* Draw for 1994 FIFA World Cup qualifiers was made on 8 December 1991, however due to break-up of Socialist Federal Republic of Yugoslavia and consequent military conflict, which broke in early 1991, FSJ ceased to exist as football organization of the SFR Yugoslavia. Organization that remained based in Belgrade, Serbia, was excluded from taking part as FSJ or its successor due to UN sanctions.[25]

UEFA European ChampionshipEdit

UEFA European Championship qualifying in temple

UEFA European Championship record Qualification record
Year Round Position Pld W D* L GF GA Pld W D L GF GA
as   SFR Yugoslavia (1960 as FPR Yugoslavia)
  1960 Runners-up 2nd 2 1 0 1 6 6 4 2 1 1 9 4
  1964 Did not qualify 4 2 1 1 6 5
  1968 Runners-up 2nd 3 1 1 1 2 3 6 4 1 1 14 5
  1972 Did not qualify 8 3 4 1 7 5
  1976 Fourth Place 4th 2 0 0 2 4 7 8 6 1 1 15 5
  1980 Did not qualify 6 4 0 2 14 6
  1984 Group Stage 8th 3 0 0 3 2 10 6 3 2 1 12 11
  1988 Did not qualify 6 4 0 2 13 9
  1992 Qualified/Suspended 8 7 0 1 24 4
as   FR Yugoslavia
  1996 Suspended Suspended
   2000 Quarter-final 8th 4 1 1 2 8 13 8 5 2 1 18 8
as   Serbia and Montenegro
  2004 Did not qualify 8 3 3 2 11 11
as   Serbia
   2008 Did not qualify 14 6 6 2 22 11
   2012 10 4 3 3 13 12
  2016 8 2 1 5 8 13
  2020 Future event In progress
  2024 Future event
Total Runners-up 5/15 14 3 2 9 22 39 104 55 25 24 186 109

UEFA Nations League recordEdit

Last update : 20 November 2018

UEFA Nations League record
Season Division Group Pld W D L GF GA P/R RK
2018–19 C 4 6 4 2 0 11 4   27
2020–21 B To be determined
Total 1/2 6 4 2 0 11 4

Recent results and forthcoming fixturesEdit

For more result see: Serbia national football team results

Head to head records (1994 onward)Edit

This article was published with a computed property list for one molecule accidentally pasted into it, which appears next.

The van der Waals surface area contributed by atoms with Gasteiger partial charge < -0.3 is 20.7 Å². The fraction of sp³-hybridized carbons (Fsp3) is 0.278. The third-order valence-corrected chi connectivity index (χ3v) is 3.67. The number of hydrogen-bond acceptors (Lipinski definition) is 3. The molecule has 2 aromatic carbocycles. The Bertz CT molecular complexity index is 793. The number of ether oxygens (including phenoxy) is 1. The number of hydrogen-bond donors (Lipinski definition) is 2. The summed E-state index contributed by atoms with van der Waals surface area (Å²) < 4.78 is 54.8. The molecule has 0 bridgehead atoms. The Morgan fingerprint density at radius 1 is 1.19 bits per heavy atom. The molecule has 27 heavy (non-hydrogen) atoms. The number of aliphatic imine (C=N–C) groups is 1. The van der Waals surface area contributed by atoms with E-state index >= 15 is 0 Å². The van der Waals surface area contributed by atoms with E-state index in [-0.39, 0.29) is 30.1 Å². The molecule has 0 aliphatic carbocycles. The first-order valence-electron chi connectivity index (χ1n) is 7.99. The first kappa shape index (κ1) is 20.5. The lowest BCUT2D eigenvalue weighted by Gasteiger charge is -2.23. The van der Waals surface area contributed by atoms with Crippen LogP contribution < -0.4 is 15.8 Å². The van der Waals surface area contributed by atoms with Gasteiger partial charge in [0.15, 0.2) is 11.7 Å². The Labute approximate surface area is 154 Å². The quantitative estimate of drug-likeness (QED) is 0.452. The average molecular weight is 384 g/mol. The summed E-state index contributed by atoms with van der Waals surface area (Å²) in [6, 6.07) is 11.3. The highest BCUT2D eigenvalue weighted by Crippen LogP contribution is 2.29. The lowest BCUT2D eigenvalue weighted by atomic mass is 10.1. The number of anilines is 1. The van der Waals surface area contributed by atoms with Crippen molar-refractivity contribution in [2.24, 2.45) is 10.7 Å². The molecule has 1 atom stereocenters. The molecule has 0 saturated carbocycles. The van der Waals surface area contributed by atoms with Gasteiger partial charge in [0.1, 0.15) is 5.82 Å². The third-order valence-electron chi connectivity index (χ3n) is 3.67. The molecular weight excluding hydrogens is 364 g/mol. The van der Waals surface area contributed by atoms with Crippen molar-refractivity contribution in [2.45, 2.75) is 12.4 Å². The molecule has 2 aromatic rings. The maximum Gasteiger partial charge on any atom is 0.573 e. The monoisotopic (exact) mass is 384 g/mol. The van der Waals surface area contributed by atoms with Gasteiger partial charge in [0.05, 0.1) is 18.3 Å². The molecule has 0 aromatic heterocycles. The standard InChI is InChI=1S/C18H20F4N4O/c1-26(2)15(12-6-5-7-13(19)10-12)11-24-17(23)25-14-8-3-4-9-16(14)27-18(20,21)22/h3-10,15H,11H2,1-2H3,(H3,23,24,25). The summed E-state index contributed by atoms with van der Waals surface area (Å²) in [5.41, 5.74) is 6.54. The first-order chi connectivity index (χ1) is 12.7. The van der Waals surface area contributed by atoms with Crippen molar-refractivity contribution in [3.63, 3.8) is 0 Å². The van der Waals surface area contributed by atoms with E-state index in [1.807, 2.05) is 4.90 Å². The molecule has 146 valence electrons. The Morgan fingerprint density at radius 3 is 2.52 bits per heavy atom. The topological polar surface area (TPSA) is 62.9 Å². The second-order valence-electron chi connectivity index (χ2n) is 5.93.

As of 10 June 2019
  1. ^ The Serbia v Albania match was abandoned with the score at 0–0 shortly before halftime after "various incidents", which resulted in the Albania players refusing to return to the field. UEFA ruled that Albania had forfeited the match and awarded a 3–0 win to Serbia, but also deducted three points from Serbia for their involvement in the events. Serbia must also play their next two home qualifying games behind closed doors, and both the Serbian and Albanian FAs were fined €100,000.[27] Both the Serbian and Albanian football associations were looking to have the decision revisited,[28][29] but the decision was upheld by UEFA.[30] Both associations then filed further appeals to the Court of Arbitration for Sport,[31] and on 10 July 2015 the Court of Arbitration for Sport rejected the appeal filed by the Serbian FA, and upheld in part the appeal filed by the Albanian FA, meaning the match is deemed to have been forfeited by Serbia with 0–3 and they are still deducted three points.[32] Serbian FA announced appeal at the Federal Supreme Court of Switzerland.[33]
  2. ^ The Italy v Serbia match was abandoned after six minutes due to rioting by Serbian fans.[34] The UEFA Control and Disciplinary Body awarded the match as a 3–0 forfeit win to Italy.[35]

Head coachesEdit

As of 10 June 2019
Manager Period Record Major competitions
Matches Won Drawn Lost Win % Draw % Loss %
  Mladen Krstajić 2017–2019 19 9 5 5 47.36 26.32 26.32   2018 World Cup – Group stage
  Slavoljub Muslin 2016–2017 15 8 5 2 53.33 33.33 13.33
  Radovan Ćurčić 2014–2016 11 5 0 6 45.45 0.00 55.55   Euro 2016 – Failed to qualify
  Dick Advocaat 2014 4 0 2 2 0.00 50.00 50.00
  Ljubinko Drulović 2014 4 2 1 1 50.00 25.00 25.00
  Siniša Mihajlović 2012–2013 19 7 4 8 36.84 21.05 42.10   2014 World Cup – Failed to qualify
  Radovan Ćurčić 2011–2012 5 2 1 2 40.00 20.00 40.00